Hyundai Accelerates To Record Profits
SEOUL, South Korea (AP) — Hyundai Motor Co., South Korea's largest automaker and a growing force in the global industry, said third-quarter net profit more than tripled to a record high amid sharply higher sales.
Hyundai Motor said in a regulatory filing Thursday that it earned 979.2 billion won ($827.3 million) in the three months ended Sept. 30. It posted net profit of 264.8 billion won a year earlier.
Hyundai spokesman Ki Jin-ho said the latest net profit figure was an all-time quarterly high. It exceeded the previous record of 811.85 billion won set during the second quarter of this year.
The Ulsan, South Korea-based maker of the Elantra and Sonata sedans and the luxury Genesis said sales during the quarter rose 33.8 percent to 8.1 trillion won from 6.1 trillion won a year earlier.
Hyundai's global auto sales in the third quarter surged 41 percent to 824,181 vehicles from the year before, helped by increased demand for fuel efficient cars that was aided by government incentives, it said in a release. For the first nine months of 2009, sales rose 7.5 percent to 2.23 million.
The company said it took 5.5 percent of global market share in the third quarter, up from 4.4 percent in the same period last year and 5.2 percent in the second quarter of 2009.
Hyundai, which along with affiliate Kia Motors Corp. forms the world's fifth-largest automotive group, has seen its market share grow worldwide in recent years through an emphasis on quality and design.
Both companies have expanded aggressively overseas. Hyundai has factories in China, India, Turkey, the U.S. and the Czech Republic. Kia has plants in China and Slovakia and has completed one in the U.S. with production scheduled to begin soon.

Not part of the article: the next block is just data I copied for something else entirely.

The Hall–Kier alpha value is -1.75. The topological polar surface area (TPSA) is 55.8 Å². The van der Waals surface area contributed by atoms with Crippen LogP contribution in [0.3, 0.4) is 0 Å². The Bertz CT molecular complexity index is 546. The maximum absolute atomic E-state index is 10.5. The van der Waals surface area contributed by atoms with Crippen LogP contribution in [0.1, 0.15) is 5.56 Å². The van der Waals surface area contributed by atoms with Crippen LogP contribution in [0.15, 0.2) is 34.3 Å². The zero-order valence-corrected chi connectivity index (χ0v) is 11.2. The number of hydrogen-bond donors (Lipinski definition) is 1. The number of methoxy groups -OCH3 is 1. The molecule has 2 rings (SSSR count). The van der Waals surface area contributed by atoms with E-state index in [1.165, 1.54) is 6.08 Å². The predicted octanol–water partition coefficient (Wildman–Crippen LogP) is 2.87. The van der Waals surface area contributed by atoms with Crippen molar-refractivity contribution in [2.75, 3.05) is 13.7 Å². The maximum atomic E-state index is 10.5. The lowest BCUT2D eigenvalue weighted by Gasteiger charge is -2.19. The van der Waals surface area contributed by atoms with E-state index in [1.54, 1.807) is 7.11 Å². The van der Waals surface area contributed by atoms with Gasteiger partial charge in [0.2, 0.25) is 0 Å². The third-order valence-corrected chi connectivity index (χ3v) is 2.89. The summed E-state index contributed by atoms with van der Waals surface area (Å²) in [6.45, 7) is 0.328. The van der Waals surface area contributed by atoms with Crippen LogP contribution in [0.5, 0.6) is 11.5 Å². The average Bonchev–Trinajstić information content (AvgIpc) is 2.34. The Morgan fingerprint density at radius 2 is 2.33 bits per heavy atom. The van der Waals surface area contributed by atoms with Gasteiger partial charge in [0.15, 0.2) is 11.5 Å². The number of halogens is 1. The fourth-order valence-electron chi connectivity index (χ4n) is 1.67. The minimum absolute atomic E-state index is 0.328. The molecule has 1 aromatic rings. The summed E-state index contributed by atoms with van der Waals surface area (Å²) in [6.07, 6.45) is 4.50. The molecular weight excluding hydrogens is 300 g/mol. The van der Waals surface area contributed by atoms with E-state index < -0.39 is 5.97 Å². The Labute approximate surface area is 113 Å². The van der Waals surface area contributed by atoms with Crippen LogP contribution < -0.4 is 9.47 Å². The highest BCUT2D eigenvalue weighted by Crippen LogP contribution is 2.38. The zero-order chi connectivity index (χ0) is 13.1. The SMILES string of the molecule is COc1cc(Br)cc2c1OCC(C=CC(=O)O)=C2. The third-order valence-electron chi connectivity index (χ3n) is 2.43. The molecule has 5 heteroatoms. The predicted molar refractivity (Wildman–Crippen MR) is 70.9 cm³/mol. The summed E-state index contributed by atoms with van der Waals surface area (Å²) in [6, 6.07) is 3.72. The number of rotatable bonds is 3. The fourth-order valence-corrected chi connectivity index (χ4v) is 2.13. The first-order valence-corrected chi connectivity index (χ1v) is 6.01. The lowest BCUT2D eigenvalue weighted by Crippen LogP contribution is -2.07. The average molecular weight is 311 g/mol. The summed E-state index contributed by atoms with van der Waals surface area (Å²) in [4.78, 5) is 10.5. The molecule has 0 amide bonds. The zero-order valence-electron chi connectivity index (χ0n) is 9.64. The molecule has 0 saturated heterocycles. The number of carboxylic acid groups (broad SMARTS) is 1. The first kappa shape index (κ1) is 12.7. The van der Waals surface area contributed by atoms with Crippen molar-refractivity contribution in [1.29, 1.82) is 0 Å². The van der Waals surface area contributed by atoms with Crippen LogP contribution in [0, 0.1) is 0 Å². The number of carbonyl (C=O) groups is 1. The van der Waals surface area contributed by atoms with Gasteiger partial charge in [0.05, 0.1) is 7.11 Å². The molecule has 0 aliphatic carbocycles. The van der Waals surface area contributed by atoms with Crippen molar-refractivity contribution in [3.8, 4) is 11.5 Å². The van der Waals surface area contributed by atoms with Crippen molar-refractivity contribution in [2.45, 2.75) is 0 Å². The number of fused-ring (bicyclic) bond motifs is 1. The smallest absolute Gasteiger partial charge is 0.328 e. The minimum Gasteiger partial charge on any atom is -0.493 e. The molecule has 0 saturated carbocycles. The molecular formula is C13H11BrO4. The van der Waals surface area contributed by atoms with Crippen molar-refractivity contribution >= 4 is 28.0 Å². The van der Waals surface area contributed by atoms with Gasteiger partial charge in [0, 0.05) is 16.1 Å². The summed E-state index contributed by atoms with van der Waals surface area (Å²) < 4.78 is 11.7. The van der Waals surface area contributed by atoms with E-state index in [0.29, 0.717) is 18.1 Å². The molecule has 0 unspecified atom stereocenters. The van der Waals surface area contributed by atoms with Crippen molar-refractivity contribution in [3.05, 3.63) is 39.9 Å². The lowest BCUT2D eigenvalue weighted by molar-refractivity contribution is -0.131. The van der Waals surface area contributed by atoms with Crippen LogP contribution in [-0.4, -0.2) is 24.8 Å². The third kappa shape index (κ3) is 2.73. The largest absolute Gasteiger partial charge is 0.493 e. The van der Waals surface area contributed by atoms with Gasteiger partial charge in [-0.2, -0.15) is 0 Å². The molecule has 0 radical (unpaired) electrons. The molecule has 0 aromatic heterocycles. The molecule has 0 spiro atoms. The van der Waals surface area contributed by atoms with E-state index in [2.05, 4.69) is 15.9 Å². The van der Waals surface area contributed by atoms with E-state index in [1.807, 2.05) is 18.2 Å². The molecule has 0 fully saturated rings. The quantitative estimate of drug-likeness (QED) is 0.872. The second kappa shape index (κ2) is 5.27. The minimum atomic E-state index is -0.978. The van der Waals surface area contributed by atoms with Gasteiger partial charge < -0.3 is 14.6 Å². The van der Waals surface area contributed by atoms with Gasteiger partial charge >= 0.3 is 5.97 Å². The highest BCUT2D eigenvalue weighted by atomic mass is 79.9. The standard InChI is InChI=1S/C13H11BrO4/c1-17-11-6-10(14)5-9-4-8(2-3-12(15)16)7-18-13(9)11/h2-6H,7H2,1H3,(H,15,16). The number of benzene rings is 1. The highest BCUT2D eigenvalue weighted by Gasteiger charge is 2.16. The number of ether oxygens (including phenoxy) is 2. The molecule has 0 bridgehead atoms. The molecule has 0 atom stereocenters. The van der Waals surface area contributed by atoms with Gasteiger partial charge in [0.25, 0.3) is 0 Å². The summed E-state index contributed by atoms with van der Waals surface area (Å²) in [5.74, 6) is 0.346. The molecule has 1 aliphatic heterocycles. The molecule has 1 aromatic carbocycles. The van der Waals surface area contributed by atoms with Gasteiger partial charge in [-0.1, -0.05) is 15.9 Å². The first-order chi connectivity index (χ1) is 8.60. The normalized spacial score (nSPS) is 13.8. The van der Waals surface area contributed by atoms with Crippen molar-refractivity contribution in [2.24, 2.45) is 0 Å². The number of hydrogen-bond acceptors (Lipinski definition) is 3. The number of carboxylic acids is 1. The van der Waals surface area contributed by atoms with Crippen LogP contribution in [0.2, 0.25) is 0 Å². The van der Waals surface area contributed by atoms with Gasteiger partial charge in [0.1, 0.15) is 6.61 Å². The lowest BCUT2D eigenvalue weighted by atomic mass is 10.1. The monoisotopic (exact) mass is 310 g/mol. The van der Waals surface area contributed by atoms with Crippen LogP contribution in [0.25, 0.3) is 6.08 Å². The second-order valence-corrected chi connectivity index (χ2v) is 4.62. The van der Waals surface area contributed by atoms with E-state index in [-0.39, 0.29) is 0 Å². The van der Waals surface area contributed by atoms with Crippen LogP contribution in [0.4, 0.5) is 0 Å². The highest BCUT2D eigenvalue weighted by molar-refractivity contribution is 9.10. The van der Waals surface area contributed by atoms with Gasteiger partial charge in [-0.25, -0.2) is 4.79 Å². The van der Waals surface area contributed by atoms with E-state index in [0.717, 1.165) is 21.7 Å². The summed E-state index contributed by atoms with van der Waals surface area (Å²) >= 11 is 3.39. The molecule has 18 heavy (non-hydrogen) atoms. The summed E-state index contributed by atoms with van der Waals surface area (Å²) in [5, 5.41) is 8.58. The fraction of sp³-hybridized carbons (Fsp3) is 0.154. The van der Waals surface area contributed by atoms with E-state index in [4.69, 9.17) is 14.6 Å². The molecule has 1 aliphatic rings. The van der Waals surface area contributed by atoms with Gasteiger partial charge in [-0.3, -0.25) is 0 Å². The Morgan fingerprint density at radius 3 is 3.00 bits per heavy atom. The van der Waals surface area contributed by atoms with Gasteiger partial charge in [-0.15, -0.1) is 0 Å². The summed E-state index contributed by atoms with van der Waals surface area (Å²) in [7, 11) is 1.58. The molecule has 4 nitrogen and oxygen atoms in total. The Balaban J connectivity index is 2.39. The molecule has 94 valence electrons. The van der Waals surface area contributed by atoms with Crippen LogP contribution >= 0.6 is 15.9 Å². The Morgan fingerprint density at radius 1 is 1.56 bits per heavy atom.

Creative marketing has also helped Hyundai gain attention. Responding to the global economic crisis, it implemented a program that allows customers in the United States and some other countries who lose their job to return vehicles for a refund.
Hyundai has also benefited amid the global slump from weakness in the South Korean won, which has made its products more competitive in overseas markets. A weaker won can also increase the value of profits earned overseas when they are sent back to South Korea and converted into the local currency.
The won's weakness against the dollar has come as the Japanese yen has surged against the greenback, hitting the bottom line of automakers including Toyota Motor Corp. -- a key Hyundai rival.
The South Korean won declined 14 percent on average in the third quarter this year against the dollar compared with the same period last year.
The won has been rising recently, however, causing worries in South Korea about the possible impact that may have on major exporters such as Hyundai, Kia and Samsung Electronics Co.
Won weakness during much of this year has been cited as a factor behind South Korea's rapid recovery from the worst of the global economic slowdown.
Shares in Hyundai, which released earnings about one hour before the stock market closed, fell 0.5 percent to finish at 103,000 won. Hyundai shares have surged 161 percent so far this year.